The ARC-GS PhD Club is a community of PhD students working on research projects that relate to gender and sexuality. Members of the club come from all disciplines hosted by the AISSR, namely anthropology, geography, international development studies, sociology, and political science. We also welcome PhDs from other universities to join our community.
We study a wide variety of topics. Examples include the study of gendered logics of protection of civilians in armed conflict, the use of sexuality in political discourse, and women’s underrepresentation in organizational authority. Likewise, among us you will find PhD students employing a wide variety of qualitative and quantitative methods and data, such as participant observation, interviews, critical frame and narrative analysis, and quantitative analysis of survey and register data.
The ARC-GS PhD Club hosts monthly interdisciplinary meeting during which PhDs can present their work (in-progress), receive feedback and exchange ideas. The PhD club has been a profoundly constructive and critical space with a wonderful atmosphere, that many PhDs have already used a place to practice and experiment with presenting and (preliminary) research findings and ideas. Whenever possible our PhD club also organizes Master classes and one-day seminars with visiting scholars.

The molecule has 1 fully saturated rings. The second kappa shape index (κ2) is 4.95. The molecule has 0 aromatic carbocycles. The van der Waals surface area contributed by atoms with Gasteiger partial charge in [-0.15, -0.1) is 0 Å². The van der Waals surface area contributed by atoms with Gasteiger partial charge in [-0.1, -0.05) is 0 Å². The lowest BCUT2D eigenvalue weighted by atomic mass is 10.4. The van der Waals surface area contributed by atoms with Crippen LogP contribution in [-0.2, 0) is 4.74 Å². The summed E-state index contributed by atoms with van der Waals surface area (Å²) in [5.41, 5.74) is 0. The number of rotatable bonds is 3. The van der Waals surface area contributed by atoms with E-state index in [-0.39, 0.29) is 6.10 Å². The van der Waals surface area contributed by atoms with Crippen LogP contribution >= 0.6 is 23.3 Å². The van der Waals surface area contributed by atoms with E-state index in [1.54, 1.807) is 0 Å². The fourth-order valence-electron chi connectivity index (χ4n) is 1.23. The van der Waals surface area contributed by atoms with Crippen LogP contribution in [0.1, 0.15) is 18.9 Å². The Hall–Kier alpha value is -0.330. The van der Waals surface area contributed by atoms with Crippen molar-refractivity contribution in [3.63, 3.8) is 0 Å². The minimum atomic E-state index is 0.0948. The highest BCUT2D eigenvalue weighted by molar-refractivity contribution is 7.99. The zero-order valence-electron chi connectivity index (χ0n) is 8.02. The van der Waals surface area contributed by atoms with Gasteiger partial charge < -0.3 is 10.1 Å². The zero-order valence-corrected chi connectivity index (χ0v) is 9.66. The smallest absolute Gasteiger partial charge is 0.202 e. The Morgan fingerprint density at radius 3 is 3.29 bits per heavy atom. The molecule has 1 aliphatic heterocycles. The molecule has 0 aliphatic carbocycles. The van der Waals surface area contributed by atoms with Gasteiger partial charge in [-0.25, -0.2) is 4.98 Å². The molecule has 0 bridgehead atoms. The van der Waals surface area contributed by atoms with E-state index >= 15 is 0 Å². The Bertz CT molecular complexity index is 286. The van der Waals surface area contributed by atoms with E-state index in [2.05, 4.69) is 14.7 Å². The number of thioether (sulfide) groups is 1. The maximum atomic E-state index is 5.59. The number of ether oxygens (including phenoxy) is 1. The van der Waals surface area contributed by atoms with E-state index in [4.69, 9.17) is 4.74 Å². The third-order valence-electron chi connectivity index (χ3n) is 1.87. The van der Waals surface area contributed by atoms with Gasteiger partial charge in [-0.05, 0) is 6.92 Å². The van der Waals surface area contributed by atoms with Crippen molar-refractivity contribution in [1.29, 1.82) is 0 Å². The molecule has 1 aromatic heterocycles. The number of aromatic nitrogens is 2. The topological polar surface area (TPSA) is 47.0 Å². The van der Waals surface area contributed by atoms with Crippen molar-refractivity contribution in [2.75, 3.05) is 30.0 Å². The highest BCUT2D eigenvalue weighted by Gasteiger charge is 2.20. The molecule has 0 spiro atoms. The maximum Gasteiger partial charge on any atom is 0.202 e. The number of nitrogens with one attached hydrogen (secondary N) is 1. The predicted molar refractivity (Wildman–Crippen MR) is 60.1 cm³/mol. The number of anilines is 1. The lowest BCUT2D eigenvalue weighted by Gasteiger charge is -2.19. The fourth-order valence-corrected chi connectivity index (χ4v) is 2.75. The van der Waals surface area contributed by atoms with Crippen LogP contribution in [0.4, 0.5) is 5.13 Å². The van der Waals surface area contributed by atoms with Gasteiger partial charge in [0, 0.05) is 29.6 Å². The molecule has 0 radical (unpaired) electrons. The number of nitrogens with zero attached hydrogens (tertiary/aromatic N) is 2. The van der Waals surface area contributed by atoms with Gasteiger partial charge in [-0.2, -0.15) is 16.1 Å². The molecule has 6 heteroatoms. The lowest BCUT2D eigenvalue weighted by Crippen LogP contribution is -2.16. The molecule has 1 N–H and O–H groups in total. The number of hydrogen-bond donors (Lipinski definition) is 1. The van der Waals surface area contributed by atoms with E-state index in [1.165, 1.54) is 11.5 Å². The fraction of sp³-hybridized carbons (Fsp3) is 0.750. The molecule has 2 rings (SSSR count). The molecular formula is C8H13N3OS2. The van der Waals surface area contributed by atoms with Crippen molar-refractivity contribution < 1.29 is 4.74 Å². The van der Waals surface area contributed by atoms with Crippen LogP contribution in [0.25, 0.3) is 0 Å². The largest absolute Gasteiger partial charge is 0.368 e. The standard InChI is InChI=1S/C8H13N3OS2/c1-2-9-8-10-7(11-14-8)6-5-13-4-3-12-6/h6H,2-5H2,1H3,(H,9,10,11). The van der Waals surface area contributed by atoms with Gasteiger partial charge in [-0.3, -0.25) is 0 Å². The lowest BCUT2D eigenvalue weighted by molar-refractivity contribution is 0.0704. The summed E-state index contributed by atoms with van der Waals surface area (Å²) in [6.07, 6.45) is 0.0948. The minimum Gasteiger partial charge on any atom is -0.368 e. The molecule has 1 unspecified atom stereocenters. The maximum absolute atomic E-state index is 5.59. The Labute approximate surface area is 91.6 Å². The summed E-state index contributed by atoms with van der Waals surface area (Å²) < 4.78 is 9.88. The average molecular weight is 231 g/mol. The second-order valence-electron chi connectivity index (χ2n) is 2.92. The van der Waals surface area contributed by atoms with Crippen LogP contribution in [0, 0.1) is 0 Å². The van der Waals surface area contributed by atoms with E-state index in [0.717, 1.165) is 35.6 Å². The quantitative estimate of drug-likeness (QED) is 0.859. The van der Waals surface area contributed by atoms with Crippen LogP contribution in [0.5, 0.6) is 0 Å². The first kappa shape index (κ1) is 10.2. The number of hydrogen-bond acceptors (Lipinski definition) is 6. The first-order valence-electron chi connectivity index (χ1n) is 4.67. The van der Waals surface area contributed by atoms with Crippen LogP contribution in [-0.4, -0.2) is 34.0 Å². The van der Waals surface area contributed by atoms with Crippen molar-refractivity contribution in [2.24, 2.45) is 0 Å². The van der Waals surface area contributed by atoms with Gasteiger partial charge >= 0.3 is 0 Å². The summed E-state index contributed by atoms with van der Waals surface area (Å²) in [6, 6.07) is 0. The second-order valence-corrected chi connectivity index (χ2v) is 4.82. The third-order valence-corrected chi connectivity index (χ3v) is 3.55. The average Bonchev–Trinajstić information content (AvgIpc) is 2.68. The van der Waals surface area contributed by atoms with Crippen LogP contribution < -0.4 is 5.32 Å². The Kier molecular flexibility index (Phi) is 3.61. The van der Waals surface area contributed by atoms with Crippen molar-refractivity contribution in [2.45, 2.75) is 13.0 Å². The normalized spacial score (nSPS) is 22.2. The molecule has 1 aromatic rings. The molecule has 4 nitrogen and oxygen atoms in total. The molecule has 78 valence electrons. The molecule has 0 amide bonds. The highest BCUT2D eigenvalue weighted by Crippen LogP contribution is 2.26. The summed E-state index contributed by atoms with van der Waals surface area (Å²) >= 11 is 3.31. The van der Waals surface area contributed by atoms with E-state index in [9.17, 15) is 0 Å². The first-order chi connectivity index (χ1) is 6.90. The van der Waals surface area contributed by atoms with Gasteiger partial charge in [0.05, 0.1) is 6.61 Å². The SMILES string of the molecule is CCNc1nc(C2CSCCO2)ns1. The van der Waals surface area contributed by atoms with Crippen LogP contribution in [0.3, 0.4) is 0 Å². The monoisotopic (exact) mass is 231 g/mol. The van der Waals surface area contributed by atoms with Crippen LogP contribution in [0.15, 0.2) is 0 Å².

September 16 - 11:00 – 12:30
October 14 - 11:00 – 12:30
November 11 - 11:00 – 12:30
December 9 - 11:00 – 12:30
February 10 - 11:00 – 12:30
March 10 - 11:00 – 12:30
April 14 - 11:00 – 12:30
May 12 - 11:00 – 12:30
Floris Burgers on “Does schooling do to girls what circumcision does to boys? The influence of schooling on gender inequality among the Bagisu”
Judith de Jong on “Identities in politics: Citizens’ collective assessments and expectations of political representation”
Nawal Mustafa on “Media representations of Interracialized relationships in The United Kingdon in the 1960s”
Rébecca Franco on “Regulation of ‘interracialized intimacies’ between people from the (former) French colonies on the African continent and (white) French citizens in 1956-1979”.
Sherilyn Deen on “Making Mixed Marriage, Making the ‘Muslim subject’ Discourses on ‘mixed’ marriage and partner choice in the Netherlands ”
Siyane Aniley on “Policy and practice of school-based sexuality education in the primary schools of Ethiopia and Uganda: a gender perspective”
Berna Toprak on “Mirror, mirror on the wall. Who is the most innocent of them all? An analysis of the manner in which the problematization of Muslim men serves as a mirror against which white masculinity is constructed and how this impacts Muslim women’s positioning in or outside discourses of gendered violence”
Lou Mousset on “The Politics of Decline”.
Lise Woensdregt on “Risky Bodies: The International Development System and Embodiment of Risk among Male Sex Workers in Nairobi, Kenya”
Irene Arends on “Women-only’ Spaces featuring the Maraca (slut) and the Amachada (macho-fied) figures”